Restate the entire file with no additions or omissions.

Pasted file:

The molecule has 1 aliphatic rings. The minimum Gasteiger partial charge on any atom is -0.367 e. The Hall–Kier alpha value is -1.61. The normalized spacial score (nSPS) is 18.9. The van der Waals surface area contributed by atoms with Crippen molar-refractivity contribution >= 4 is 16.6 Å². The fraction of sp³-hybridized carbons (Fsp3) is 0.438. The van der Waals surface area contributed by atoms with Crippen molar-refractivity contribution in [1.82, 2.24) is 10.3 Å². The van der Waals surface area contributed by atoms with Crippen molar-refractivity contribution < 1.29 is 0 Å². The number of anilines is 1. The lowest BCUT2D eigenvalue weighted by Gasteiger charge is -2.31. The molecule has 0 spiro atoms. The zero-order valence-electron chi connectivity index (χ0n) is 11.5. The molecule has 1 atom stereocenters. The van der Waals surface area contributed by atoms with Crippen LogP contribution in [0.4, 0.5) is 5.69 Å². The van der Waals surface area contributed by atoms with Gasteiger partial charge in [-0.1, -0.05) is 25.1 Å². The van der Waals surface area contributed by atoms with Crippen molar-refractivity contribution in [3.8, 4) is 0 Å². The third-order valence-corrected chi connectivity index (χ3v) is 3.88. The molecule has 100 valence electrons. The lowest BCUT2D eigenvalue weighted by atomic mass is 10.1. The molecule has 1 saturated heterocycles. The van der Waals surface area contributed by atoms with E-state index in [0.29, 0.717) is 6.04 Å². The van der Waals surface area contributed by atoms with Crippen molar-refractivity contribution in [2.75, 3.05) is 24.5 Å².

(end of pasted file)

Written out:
The molecule has 1 aliphatic rings. The minimum Gasteiger partial charge on any atom is -0.367 e. The Hall–Kier alpha value is -1.61. The normalized spacial score (nSPS) is 18.9. The van der Waals surface area contributed by atoms with Crippen molar-refractivity contribution >= 4 is 16.6 Å². The fraction of sp³-hybridized carbons (Fsp3) is 0.438. The van der Waals surface area contributed by atoms with Crippen molar-refractivity contribution in [1.82, 2.24) is 10.3 Å². The van der Waals surface area contributed by atoms with Crippen molar-refractivity contribution < 1.29 is 0 Å². The number of anilines is 1. The lowest BCUT2D eigenvalue weighted by Gasteiger charge is -2.31. The molecule has 0 spiro atoms. The zero-order valence-electron chi connectivity index (χ0n) is 11.5. The molecule has 1 atom stereocenters. The van der Waals surface area contributed by atoms with Crippen LogP contribution in [0.4, 0.5) is 5.69 Å². The van der Waals surface area contributed by atoms with Gasteiger partial charge in [-0.1, -0.05) is 25.1 Å². The van der Waals surface area contributed by atoms with Crippen molar-refractivity contribution in [3.8, 4) is 0 Å². The third-order valence-corrected chi connectivity index (χ3v) is 3.88. The molecule has 100 valence electrons. The lowest BCUT2D eigenvalue weighted by atomic mass is 10.1. The molecule has 1 saturated heterocycles. The van der Waals surface area contributed by atoms with E-state index in [0.29, 0.717) is 6.04 Å². The van der Waals surface area contributed by atoms with Crippen molar-refractivity contribution in [2.75, 3.05) is 24.5 Å².